In August 2008, the FCC found that Comcast’s restrictions on peer-to-peer upload transmissions were unreasonably discriminatory, arbitrarily targeted a particular application, and deprived consumers of their rights to run Internet applications and use services of their choice.  

The Comcast ruling represents a significant change in the FCC’s direction: given the FCC’s past decisions that broadband Internet access services do not fall within the "common carrier" category, it is notable that the agency has now imposed nondiscrimination requirements on these services. The rationales articulated in the FCC’s Comcast order, which stress both (i) concerns about protecting competition and (ii) concerns about protecting consumers from disruption of their ability to communicate freely and privately, are rooted in centuries of Anglo-American law defining the obligations of "common carriers." The FCC appears to be moving away from its traditional emphasis on the competition policy concerns, which justify asymmetrical regulation of dominant providers for the sake of enabling competition, and toward an emphasis on the consumer protection issues, which justify symmetrical regulation of all service providers regardless whether they have market power.  

The facts in the Comcast case are well known. Comcast is a cable television operator that offers its subscribers facilities-based broadband Internet access service. The FCC found that Comcast, purportedly in order to control congestion on its lastmile access network, was blocking or delaying consumers’ upload transmissions for peer-to-peer applications such as BitTorrent, by inserting false "reset packets" into the TCP transmission stream. According to the FCC’s ruling, Comcast did not disclose this practice to consumers or applications providers, and initially denied that it was doing so. Moreover, the FCC concluded that Comcast was interfering with peer-to-peer uploads not only during periods of peak network traffic or in locations where congestion was occurring, but regardless of the location, level of congestion, or time of day. The FCC condemned this practice in a controversial order adopted by a narrow 3-2 vote, with Republican Chairman Kevin J. Martin joining the two Democratic commissioners in the majority, and the other two Republican commissioners dissenting. In particular, the FCC majority concluded that Comcast’s practice violated the principles set forth in the FCC’s 2005 Internet Policy Statement, and that the FCC had authority to enforce these principles under the Communications Act of 1934.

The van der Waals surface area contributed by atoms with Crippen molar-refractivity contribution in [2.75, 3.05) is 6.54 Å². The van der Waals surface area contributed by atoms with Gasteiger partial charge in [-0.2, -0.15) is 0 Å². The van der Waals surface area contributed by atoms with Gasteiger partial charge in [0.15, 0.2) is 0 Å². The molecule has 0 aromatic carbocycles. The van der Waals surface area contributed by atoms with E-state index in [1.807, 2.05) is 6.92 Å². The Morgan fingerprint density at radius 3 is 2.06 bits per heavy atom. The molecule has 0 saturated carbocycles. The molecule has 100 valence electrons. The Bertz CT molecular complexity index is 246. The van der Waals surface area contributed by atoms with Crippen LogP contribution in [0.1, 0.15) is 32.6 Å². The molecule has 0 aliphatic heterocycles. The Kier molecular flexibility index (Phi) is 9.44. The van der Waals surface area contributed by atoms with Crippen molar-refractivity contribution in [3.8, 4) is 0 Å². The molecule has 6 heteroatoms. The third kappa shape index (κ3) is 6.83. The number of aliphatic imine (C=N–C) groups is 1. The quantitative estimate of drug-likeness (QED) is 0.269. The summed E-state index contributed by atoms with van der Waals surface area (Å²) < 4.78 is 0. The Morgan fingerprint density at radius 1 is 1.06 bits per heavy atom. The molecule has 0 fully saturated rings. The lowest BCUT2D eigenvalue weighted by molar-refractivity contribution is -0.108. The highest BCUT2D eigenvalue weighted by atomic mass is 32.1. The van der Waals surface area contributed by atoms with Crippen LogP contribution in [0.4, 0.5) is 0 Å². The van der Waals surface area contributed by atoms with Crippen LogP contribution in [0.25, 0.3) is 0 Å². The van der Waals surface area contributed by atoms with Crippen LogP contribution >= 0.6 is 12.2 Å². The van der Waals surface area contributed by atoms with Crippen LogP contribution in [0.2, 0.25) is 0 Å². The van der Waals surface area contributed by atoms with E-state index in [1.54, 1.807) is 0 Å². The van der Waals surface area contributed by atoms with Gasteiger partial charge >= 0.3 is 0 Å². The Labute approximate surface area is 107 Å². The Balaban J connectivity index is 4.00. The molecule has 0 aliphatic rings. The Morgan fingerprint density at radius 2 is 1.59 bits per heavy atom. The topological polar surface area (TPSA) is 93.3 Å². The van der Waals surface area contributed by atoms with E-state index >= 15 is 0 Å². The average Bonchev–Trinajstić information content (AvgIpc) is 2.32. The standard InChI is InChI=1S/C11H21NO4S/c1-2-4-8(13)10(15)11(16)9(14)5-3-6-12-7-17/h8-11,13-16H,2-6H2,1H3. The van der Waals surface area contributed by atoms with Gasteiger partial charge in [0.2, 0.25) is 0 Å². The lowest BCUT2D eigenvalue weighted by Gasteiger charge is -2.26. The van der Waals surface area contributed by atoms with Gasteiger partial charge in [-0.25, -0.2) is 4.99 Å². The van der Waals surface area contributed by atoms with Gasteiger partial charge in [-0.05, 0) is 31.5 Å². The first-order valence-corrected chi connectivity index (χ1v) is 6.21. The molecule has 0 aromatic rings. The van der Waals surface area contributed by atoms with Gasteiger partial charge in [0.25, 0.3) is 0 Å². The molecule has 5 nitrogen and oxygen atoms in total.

According to the order, Comcast’s practice of using "deep packet inspection" to determine whether transmissions are peer-to-peer uploads and use of "reset" packets to disrupt such connections was "invasive and outright discriminatory" because it arbitrarily and selectively targeted a particular application. The FCC determined that this conduct deprived consumers of their rights to access the lawful Internet content of their choice and to run applications and use services of their choice. The Commission stated that, in order to show that such a practice constitutes "reasonable network management," an Internet service provider has the burden of proving that "its practice should further a critically important interest and be narrowly tailored to serve that interest."  

While the FCC did not dispute that easing network congestion is a critically important interest, it found that Comcast’s practice was not minimally intrusive, and therefore declared it unlawful.  

The Comcast decision represents an extraordinary change of direction in FCC policy. The FCC had previously determined that broadband Internet access service, whether provided by cable operators or telephone companies, falls into the category of "information service" that is not subject to the "common carrier" requirements of the Communications Act that apply to "telecommunications service." The core obligation of common carriers is the obligation not to engage in unreasonable discrimination. Over the past decade, the FCC has determined that cable operators are not subject to such common carrier obligations when they provide broadband Internet access service, and removed or relaxed most of the anti-discrimination requirements, such as unbundling and "open network architecture," that formerly applied to incumbent local exchange carriers’ (ILECs’) provision of broadband transmission. The four principles in the FCC’s 2005 Internet Policy Statement pointedly did not specify a nondiscrimination obligation for Internet service providers - and was criticized on that basis.  

These developments in the U.S. echo the discussion now going on in Europe in the context of the package of proposals on a new common regulatory framework for telecommunications, released by the European Commission on Nov. 13, 2007, and new amendments adopted in first reading by the European Parliament. On both sides of the Atlantic, a trend is emerging to permit network discrimination only if the discrimination is narrowly tailored to achieve legitimate objectives.  

For further details, see the article from David Sieradzki and Winston Maxwell published in Communications & Strategies, no.72, 4th quarter 2008, p. 73